Piracy of Convenience, Machina Ex Artist, Disaster Art, and CI Conference
- Late to Hulu Means More Piracy — more evidence that price isn’t the main reason people pirate. If they can get it legally online in a convenient fashion, they will. If you delay online release, or make it inconvenient, your erstwhile customers will turn to piracy because “it’s illegal” is less important than “it’s convenient”. Welcome to the modern world, Fox, please use the designated bin to dispose of your buggy whips.
- Samuel Morse’s Reversal of Fortune (Smithsonian Magazine) — Morse gave up painting entirely, relinquishing the whole career he had set his heart on since college days. No one could dissuade him.“Painting has been a smiling mistress to many, but she has been a cruel jilt to me,” he would write bitterly to Cooper. “I did not abandon her, she abandoned me.” He must attend to one thing at a time, as his father had long ago advised him. The “one thing” henceforth would be his telegraph, the crude apparatus housed in his New York University studio apartment. Later it would be surmised that, had Morse not stopped painting when he did, no successful electromagnetic telegraph would have happened when it did, or at least not a Morse electromagnetic telegraph. (via Courtney Johnston)
- Mudbird — beautiful ceramics made from silt and clay revealed in the Christchurch earthquake. When life hands you liquefaction, make art. (via Bridget McKendry)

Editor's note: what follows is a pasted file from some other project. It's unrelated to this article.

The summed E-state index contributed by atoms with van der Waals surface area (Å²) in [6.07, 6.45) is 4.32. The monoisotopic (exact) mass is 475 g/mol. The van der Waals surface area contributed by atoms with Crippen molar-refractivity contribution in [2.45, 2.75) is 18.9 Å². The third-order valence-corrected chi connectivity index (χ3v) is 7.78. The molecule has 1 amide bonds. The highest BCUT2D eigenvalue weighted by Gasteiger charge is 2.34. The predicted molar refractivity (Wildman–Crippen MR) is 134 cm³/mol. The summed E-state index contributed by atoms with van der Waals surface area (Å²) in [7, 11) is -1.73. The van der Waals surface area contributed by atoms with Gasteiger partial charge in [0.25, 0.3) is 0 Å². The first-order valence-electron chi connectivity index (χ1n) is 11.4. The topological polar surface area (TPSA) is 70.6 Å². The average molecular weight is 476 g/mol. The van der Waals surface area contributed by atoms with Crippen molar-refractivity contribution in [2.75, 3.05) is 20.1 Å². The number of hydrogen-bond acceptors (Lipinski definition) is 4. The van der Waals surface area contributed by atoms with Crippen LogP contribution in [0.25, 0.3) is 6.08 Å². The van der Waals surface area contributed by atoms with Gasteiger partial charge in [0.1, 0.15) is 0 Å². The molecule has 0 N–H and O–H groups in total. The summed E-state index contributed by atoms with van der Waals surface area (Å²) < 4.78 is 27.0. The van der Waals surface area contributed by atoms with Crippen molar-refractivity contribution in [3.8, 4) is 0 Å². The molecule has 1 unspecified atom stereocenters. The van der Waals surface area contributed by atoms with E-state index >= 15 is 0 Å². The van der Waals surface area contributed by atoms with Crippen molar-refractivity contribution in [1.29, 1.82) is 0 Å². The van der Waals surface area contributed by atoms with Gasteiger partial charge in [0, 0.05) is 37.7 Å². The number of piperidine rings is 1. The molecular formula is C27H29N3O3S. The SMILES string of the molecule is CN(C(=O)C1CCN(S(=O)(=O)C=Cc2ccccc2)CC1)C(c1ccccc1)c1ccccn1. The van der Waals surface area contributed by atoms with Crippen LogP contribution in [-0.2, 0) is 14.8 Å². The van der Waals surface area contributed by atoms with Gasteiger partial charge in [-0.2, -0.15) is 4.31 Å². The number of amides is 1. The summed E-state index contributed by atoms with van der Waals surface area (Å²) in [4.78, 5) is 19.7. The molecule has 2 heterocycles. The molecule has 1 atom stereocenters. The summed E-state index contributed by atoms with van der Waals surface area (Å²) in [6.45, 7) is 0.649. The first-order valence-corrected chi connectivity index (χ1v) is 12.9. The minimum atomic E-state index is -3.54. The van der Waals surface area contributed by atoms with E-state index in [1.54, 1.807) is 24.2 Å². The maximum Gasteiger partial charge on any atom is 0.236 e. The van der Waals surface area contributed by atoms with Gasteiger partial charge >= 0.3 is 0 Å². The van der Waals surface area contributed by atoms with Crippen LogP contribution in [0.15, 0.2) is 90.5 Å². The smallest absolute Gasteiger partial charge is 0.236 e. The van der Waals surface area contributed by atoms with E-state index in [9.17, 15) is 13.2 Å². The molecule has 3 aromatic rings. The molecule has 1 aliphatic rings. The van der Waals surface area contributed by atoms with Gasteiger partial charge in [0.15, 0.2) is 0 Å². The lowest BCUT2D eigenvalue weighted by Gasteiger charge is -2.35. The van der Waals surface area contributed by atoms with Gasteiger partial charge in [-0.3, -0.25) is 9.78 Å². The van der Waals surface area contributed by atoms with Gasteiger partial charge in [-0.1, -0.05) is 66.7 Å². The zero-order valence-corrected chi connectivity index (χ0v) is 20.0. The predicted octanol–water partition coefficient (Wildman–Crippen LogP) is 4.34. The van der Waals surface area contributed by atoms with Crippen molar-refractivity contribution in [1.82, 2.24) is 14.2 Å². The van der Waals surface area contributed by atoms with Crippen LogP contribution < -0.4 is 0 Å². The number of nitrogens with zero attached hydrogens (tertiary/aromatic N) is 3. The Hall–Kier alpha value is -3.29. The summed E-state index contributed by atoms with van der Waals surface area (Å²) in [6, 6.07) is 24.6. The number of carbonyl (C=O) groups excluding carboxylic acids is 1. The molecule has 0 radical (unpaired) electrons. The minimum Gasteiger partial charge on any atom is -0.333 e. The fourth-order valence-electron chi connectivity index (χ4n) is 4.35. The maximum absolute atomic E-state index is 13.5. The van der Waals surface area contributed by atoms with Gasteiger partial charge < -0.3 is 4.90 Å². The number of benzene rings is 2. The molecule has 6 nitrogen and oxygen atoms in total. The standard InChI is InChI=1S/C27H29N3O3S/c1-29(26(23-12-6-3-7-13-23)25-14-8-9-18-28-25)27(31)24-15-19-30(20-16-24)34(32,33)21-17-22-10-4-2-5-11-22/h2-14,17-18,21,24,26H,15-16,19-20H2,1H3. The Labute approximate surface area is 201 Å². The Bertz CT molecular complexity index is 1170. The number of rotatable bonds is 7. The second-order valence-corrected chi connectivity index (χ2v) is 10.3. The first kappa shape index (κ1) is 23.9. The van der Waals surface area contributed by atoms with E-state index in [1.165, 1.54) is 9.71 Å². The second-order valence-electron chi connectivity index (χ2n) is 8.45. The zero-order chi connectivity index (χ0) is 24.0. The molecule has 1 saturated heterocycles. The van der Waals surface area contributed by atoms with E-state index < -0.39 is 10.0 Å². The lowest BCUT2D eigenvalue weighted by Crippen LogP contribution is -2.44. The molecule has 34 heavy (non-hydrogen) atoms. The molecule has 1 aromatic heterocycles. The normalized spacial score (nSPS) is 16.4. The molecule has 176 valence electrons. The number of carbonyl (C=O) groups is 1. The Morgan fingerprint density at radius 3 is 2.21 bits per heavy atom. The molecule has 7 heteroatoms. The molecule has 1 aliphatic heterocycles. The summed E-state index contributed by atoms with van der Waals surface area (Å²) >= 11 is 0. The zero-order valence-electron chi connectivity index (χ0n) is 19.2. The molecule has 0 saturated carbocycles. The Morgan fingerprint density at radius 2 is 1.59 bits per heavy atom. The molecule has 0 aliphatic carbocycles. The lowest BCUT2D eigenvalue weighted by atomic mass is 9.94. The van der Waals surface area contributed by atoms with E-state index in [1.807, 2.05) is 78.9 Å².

- Jenkins User Conference — first conference on the continuous integration tool that I’m seeing in a lot of places. (via Kohsuke Kawaguchi)
Denis Dutton's TED talk uses evolution to explain beauty.
I love this TED talk by Denis Dutton of Arts & Letters Daily fame. As you’ll see the accompanying video, he uses evolution to explain beauty.
Delicious Absolution, Open Data Incentives, Curious iPad, and Desktop Web Apps Again
- Joshua at Seven on Seven — Delicious creator Joshua Schachter participated in a Rhizome “Seven on Seven” recently. He was paired with artist Monica Narula and together they explored guilt and absolution with the help of the Mechanical Turk. Check out the presentation PDF for the quick summary.
- How to Align Researcher Incentives with Outcomes (Cameron Neylon) — the open science data movement battles entrenched forces for closedness. We need more sophisticated motivators than blunt policy instruments, so we arrive at metrics. [...] What might the metrics we would like to see look like? I would suggest that they should focus on what we want to see happen. We want return on the public investment, we want value for money, but above all we want to maximise the opportunity for research outputs to be used and to be useful. We want to optimise the usability and re-usability of research outputs and we want to encourage researchers to do that optimisation. Thus if our metrics are metrics of use we can drive behaviour in the right direction. It sounds good, but I have one question: I remember The Rise of Crowd Science. Alex Szalay didn’t have to change researcher incentives to promote shared astronomical data. I’d ask: what can the other sciences learn from astronomy?
- Making an iPad HTML5 App and Making it Really Fast (Thomas Fuchs) — some curious hard-won facts about iPad web development, like that touch events are delivered faster than click events. (via Webstock newsletter)